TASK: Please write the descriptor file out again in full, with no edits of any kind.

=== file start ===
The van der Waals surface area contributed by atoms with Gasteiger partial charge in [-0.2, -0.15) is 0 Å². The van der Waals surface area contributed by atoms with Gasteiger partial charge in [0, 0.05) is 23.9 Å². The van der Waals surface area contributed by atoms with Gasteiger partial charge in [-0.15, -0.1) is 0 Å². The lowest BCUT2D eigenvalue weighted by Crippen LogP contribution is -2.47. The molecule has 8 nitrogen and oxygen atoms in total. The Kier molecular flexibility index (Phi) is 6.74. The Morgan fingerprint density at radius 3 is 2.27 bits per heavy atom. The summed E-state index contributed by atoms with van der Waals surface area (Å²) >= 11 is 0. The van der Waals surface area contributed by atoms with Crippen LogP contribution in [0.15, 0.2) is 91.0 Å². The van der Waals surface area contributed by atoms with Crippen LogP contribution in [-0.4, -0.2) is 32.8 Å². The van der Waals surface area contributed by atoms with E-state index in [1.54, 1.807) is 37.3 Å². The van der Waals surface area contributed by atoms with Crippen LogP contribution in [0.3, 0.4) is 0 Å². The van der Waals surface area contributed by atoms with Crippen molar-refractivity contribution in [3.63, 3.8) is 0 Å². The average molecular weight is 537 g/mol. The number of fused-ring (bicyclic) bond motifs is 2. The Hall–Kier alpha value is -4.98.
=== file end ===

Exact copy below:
The van der Waals surface area contributed by atoms with Gasteiger partial charge in [-0.2, -0.15) is 0 Å². The van der Waals surface area contributed by atoms with Gasteiger partial charge in [0, 0.05) is 23.9 Å². The van der Waals surface area contributed by atoms with Gasteiger partial charge in [-0.15, -0.1) is 0 Å². The lowest BCUT2D eigenvalue weighted by Crippen LogP contribution is -2.47. The molecule has 8 nitrogen and oxygen atoms in total. The Kier molecular flexibility index (Phi) is 6.74. The Morgan fingerprint density at radius 3 is 2.27 bits per heavy atom. The summed E-state index contributed by atoms with van der Waals surface area (Å²) >= 11 is 0. The van der Waals surface area contributed by atoms with Crippen LogP contribution in [0.15, 0.2) is 91.0 Å². The van der Waals surface area contributed by atoms with Crippen LogP contribution in [-0.4, -0.2) is 32.8 Å². The van der Waals surface area contributed by atoms with E-state index in [1.54, 1.807) is 37.3 Å². The van der Waals surface area contributed by atoms with Crippen LogP contribution in [0.3, 0.4) is 0 Å². The van der Waals surface area contributed by atoms with Crippen molar-refractivity contribution in [3.63, 3.8) is 0 Å². The average molecular weight is 537 g/mol. The number of fused-ring (bicyclic) bond motifs is 2. The Hall–Kier alpha value is -4.98.